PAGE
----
TCC 2017 Worldwide Online Conference April 18-20

bert-kimura-2016-80By Bert Kimura
Co-coordinator: Annual TCC Worldwide Online Conference

Join us for the TCC 2017 Worldwide Online Conference, April 18-20: Changing to Learn, Learning to Change

L-R, Malcolm Brown, Veronica Diaz, Hannah Gerber, Kumiko Aoki, Peter Leong, Mikhail Fominykh

Enjoy keynote and special regional sessions by:

  • Drs. Malcolm Brown & Veronica Diaz, Educause Learning Initiative, USA
  • Dr. Hannah Gerber, Sam Houston State University, Texas, USA
  • Dr. Kumiko Aoki, Open University of Japan, Tokyo
  • Dr. Peter Leong, University of Hawaii, Honolulu, USA
  • Dr. Mikhail Fominykh, Molde University College, Norway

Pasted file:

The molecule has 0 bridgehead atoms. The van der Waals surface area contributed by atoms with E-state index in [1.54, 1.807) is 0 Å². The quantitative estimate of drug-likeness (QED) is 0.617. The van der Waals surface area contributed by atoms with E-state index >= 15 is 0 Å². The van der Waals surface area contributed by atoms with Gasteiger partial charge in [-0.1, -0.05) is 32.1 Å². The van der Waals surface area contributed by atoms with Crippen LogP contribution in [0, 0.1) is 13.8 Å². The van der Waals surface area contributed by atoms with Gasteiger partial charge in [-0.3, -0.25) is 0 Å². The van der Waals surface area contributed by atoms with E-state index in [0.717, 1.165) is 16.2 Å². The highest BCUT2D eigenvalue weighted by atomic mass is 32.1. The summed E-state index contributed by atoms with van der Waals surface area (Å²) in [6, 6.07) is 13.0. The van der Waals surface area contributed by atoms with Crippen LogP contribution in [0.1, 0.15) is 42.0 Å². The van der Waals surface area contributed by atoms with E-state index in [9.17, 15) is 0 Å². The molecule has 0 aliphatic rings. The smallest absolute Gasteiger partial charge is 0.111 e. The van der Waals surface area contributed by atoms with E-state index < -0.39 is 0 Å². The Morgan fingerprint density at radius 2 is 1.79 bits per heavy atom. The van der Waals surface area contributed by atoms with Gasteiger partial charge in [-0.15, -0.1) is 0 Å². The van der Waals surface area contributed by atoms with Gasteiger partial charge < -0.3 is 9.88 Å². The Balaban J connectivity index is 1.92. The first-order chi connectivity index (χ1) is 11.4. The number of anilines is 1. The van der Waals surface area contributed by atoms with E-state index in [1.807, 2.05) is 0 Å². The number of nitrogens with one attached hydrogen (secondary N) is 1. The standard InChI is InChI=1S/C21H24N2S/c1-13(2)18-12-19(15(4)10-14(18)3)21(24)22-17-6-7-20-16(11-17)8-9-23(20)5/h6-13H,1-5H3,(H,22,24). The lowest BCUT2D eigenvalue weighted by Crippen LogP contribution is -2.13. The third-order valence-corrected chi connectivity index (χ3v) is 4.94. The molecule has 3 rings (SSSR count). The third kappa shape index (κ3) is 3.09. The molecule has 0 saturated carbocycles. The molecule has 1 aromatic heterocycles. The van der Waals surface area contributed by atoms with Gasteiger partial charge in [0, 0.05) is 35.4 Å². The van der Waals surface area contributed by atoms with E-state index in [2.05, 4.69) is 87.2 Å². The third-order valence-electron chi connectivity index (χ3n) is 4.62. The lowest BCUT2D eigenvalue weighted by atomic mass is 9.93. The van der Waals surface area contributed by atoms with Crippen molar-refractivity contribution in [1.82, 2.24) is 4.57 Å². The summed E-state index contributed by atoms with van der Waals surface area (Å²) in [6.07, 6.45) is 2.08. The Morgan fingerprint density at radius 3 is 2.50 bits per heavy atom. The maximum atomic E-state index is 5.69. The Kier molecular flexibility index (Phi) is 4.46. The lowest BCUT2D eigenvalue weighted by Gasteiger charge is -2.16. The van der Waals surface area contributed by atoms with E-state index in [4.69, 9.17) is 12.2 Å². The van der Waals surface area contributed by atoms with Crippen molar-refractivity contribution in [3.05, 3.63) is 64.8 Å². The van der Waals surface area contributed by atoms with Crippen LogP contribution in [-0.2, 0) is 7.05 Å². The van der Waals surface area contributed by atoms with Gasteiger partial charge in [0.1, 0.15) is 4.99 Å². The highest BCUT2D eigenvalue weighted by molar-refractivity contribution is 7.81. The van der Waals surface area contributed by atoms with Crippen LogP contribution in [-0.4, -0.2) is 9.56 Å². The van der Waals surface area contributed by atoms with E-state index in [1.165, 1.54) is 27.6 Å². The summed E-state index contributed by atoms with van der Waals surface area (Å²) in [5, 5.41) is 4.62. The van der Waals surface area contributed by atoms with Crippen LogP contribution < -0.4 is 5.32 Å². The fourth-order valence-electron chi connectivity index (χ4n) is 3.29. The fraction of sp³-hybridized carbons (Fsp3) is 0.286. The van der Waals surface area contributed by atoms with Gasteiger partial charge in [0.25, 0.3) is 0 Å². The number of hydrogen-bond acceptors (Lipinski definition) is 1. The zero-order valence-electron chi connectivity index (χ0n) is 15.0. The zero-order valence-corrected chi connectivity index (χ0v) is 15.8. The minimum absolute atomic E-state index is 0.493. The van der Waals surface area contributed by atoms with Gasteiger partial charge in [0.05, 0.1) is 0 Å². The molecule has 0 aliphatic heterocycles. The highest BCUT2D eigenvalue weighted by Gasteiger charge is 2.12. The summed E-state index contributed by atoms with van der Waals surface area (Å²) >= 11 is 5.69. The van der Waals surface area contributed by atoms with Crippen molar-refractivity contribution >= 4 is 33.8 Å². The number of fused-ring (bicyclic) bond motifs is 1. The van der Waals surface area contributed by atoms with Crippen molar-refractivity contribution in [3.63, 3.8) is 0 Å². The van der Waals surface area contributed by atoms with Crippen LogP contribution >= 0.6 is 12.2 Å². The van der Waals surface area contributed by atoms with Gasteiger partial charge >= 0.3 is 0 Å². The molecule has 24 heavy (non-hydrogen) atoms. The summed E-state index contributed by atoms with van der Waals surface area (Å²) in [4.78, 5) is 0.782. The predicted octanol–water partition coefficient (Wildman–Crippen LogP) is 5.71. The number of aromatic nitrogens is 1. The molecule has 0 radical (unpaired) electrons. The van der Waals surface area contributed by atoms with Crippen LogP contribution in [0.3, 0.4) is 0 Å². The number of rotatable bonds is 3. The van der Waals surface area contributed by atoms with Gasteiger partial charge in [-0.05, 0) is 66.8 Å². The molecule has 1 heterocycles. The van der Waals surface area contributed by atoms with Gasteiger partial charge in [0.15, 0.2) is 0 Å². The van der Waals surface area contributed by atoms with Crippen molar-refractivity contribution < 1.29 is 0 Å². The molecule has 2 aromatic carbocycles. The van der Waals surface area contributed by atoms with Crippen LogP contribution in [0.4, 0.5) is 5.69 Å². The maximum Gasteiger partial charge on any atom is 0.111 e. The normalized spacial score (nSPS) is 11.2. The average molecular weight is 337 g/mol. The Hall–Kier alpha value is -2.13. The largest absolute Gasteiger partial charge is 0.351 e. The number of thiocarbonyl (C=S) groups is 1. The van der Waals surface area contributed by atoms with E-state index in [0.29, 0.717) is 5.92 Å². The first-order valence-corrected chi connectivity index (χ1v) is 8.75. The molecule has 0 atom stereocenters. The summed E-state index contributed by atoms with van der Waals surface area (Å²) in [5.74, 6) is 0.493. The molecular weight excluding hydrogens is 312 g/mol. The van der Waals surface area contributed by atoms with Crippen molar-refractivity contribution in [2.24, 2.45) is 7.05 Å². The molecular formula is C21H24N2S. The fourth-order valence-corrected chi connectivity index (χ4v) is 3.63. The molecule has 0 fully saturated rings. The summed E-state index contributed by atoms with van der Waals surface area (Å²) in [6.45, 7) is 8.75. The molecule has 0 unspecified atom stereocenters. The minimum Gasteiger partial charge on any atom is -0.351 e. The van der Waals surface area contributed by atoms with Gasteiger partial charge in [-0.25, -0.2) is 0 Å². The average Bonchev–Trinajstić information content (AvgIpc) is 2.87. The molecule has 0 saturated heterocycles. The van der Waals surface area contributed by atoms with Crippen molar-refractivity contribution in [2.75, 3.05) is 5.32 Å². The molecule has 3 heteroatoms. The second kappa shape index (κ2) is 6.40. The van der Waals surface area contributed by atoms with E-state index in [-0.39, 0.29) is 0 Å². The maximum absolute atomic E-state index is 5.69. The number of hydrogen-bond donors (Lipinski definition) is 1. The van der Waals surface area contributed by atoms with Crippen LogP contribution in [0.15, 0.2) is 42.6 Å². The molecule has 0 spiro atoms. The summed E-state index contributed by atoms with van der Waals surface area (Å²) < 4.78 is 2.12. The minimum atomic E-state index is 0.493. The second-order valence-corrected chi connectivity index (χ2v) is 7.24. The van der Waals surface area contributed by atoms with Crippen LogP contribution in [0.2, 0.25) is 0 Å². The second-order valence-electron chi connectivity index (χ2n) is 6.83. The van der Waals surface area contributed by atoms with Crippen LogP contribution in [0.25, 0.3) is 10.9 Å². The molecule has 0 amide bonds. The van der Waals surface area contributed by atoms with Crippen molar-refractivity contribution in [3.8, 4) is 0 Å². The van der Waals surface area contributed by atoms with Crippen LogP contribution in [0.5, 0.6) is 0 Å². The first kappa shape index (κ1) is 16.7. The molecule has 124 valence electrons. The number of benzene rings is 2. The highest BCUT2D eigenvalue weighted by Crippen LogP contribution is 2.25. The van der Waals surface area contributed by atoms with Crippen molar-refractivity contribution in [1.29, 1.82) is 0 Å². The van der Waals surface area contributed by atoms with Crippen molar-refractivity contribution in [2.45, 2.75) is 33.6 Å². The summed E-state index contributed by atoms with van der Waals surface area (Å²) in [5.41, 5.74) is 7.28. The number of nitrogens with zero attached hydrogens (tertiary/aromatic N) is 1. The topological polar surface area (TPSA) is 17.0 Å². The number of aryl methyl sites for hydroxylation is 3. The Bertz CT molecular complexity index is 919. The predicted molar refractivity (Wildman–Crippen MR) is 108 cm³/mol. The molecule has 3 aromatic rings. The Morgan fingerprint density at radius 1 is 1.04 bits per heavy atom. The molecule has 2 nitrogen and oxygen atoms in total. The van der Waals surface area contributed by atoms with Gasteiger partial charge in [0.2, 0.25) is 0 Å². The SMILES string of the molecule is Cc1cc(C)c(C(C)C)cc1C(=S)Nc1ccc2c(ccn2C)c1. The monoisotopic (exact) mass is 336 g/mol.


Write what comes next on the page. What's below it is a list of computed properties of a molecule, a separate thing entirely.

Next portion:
TCC is a three-day, entirely online conference for post-secondary faculty and staff worldwide with over 100 sessions that cover a wide-range of topics related to distance learning and emerging technologies for teaching and learning.

To register:

http://2017.tcconlineconference.org/registration/

Individuals participate in real-time sessions from the comfort of their workplace or home using a web browser to connect to individual sessions. All sessions are recorded for on-demand viewing.

For the current schedule of presentations and descriptions, see:

http://2017.tcconlineconference.org/program/

University of Hawaii faculty and staff: Special reduced rates are available. Contact Sharon Fowler <fowlers@hawaii.edu>.

We look forward to seeing you at TCC 2017.

Jason Ohler’s ‘4Four Big Ideas for the Future: Understanding Our Innovative Selves’